The first thing to know about Hard to Be a God is that it’s a visually astounding film. Aleksei German has filled every inch of his silvery three-hour epic with arresting detail. The second is that German, who made only six films during his lifetime, died before completing this long-gestating adaptation of Arkady and Boris Strugatsky’s science-fiction novel (his wife and son provided the finishing touches). The third is that it plays like a funhouse mirror reflection of the Middle Ages with nary a robot or spaceship in sight.
The action takes place on Arkanar, a backward planet that looks like Earth, except there was no Renaissance, and the people are crude, simplistic beings (cackling, crotch-grabbing, face-smashing). It’s a Bosch painting come to life. In their midst, an Earth scientist disguised as a noble attempts to encourage progress, but German’s style triumphs over the story by way of fluid tracking shots, characters who speak directly to the camera, and bizarre phenomena, like dancing chicken feet, that enter the frame for no discernible reason.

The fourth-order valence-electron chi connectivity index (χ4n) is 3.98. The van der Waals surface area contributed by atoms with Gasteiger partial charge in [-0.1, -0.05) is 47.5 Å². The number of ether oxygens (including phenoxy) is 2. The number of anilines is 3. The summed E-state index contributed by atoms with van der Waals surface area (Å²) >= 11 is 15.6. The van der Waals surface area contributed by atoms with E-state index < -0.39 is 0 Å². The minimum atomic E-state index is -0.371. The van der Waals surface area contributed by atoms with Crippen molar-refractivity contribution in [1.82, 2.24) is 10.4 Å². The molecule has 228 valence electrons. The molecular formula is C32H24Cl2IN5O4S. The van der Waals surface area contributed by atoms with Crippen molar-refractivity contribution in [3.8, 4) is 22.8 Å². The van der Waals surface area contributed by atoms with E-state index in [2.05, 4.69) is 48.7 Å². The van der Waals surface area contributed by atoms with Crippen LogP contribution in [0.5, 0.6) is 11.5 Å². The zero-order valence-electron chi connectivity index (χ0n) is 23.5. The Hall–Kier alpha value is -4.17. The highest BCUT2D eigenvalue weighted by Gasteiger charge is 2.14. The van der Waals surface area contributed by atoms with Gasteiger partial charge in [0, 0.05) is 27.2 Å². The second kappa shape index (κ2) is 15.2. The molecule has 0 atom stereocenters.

Logic melts away on this phantasmagorical trip into a fog-shrouded, mud-encrusted universe where Tarkovsky's Andrei Rublev meets Hoban's Riddley Walker by way of Monty Python. Like its maker, it’s truly one of a kind.